Marta Marzotto is an Italian designer born in 1931. Explosive, unstoppable, and a veritable volcano of ideas, Marta Marzotto is a society queen, much talked about, loved and envied. She is brilliant at self-promotion, aided by her straightforward and willing approach. Intelligent and shrewd, she is the kind of person who never gives up, the result of her Emilian blood and peasant roots. Her charm is endowed with a streak of madness, something she turns into a positive quality, and it was no coincidence that she named her clothing collection Marta da legare (which perhaps might be rendered very loosely as Crazy Marta).
Marta and Fashion
She entered fashion on an industrial scale in 1991 when she signed a contract with the Standa chains of supermarkets to design their line of womenswear. Paraphrasing Standa’s own slogan, she christened the operation “Marta of the Italians”: the clothes were a sell-out, proving her right. She diversified the collections. The secret of their popularity was based on their interchangeable nature: just three garments made it possible to change outfits up to six times. The association continued until 1996.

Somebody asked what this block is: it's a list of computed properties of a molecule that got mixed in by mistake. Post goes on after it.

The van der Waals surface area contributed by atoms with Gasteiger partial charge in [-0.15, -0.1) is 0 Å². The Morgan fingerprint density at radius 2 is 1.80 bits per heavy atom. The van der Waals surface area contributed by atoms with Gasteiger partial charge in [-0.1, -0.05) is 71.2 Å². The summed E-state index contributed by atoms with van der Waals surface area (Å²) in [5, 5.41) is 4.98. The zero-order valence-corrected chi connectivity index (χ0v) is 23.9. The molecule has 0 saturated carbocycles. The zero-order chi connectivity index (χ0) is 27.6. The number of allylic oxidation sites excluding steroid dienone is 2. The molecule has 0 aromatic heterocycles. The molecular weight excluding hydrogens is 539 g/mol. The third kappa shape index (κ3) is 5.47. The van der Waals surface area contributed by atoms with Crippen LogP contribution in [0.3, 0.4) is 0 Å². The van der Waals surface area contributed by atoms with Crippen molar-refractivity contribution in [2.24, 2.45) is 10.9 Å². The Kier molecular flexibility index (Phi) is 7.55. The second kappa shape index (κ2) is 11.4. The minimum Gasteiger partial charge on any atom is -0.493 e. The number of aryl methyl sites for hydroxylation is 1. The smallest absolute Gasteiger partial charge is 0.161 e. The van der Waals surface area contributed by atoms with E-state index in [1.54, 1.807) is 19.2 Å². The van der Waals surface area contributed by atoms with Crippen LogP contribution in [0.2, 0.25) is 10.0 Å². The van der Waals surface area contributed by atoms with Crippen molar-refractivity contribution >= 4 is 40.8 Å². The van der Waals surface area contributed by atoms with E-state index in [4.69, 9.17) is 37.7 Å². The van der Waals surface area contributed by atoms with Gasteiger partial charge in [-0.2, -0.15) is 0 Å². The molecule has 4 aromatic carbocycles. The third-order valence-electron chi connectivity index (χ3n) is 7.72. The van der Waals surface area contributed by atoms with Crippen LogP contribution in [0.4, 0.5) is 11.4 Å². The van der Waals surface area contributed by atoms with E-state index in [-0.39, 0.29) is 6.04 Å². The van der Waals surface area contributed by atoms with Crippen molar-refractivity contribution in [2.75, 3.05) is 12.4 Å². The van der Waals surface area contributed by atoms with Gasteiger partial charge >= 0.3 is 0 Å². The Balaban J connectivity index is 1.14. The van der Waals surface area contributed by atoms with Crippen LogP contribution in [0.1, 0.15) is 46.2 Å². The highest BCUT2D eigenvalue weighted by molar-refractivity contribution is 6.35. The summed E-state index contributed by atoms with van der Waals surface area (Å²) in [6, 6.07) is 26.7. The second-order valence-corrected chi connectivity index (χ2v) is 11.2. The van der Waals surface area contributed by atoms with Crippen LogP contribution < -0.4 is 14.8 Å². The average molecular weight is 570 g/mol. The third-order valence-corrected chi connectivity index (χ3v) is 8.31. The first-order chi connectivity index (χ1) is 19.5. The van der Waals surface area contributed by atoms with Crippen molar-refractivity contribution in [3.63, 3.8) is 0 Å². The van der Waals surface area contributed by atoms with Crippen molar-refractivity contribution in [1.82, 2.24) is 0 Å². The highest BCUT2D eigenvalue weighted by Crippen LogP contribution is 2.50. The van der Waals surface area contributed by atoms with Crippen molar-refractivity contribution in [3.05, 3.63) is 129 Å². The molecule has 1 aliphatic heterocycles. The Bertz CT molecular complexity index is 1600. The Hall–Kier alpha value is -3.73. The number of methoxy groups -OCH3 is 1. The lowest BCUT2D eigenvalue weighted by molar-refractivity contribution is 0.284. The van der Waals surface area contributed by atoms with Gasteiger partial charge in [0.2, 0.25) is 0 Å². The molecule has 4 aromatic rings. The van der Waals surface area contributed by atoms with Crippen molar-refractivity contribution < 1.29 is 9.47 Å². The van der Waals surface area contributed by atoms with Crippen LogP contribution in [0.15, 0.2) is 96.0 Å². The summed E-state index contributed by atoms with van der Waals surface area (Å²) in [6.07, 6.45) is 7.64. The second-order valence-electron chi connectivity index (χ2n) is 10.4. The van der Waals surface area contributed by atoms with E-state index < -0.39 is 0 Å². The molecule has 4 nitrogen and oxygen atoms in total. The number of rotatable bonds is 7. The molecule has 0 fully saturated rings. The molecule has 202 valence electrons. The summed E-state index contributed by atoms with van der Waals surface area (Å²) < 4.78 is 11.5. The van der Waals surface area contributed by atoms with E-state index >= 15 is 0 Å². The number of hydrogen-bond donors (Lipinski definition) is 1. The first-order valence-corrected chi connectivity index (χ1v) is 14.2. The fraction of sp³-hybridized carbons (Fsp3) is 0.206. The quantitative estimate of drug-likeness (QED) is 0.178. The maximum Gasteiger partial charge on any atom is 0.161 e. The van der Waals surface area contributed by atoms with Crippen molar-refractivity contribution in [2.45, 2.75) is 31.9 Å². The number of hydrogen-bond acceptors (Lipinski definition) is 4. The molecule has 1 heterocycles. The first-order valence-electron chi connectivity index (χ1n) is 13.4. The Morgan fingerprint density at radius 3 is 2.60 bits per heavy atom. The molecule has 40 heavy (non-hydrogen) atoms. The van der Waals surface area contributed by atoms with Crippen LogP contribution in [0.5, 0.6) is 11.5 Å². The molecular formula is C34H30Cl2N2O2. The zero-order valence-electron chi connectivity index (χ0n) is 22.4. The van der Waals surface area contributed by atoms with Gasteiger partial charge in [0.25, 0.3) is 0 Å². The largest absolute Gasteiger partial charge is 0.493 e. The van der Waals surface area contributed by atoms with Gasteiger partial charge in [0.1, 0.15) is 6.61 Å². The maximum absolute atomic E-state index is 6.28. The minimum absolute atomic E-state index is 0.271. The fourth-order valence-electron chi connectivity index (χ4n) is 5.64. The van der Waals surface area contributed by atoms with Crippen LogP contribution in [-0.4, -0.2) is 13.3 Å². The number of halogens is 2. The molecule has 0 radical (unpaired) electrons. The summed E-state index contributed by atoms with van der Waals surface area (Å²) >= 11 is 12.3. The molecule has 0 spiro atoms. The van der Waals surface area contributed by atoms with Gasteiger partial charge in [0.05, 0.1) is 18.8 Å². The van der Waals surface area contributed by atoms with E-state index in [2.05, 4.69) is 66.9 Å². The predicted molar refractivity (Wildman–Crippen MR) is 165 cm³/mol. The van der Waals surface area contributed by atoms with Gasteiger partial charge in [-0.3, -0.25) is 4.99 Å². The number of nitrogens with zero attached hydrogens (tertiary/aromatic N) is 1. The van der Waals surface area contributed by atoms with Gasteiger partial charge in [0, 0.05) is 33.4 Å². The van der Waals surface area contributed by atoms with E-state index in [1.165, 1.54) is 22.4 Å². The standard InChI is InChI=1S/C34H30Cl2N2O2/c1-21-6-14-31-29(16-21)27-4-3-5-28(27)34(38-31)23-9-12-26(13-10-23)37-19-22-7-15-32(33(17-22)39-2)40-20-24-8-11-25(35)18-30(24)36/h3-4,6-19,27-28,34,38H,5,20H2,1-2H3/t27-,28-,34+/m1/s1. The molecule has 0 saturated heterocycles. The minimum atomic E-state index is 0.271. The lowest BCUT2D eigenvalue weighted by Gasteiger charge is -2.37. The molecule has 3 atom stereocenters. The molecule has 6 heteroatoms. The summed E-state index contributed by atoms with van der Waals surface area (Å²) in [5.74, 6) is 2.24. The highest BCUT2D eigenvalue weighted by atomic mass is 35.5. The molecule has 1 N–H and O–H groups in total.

Work amuses her: for example, before the Standa contract, she had designed and financed a small collection, which was immediately made into 3,500 garments and sold to a famous boutique on Rodeo Drive in Los Angeles. Once the collaboration with Standa ended, her brands continued to appear at Milano Collezioni, where each season’s prêt-à-porter is presented.
An east look
Marta Marzotto is an inspired eclectic: in a single collection it is possible to find Javan textiles, Turkish kaftans, Persian motifs, echoes of Morocco, or flowers wafted by an Oriental breeze for gauzy beach dresses in the style of Gauguin. The runway show of March 1998 was particularly memorable, a meeting point of delightful follies, with ostrich feathers and Viking hats. Above all, fashion for Marta is like a first love that is never forgotten: her point of reference following from her career as a model during the years of the Dolce Vita. She gave up the profession to become a wife, a leading member of Rome’s high society and a muse for Renato Guttuso.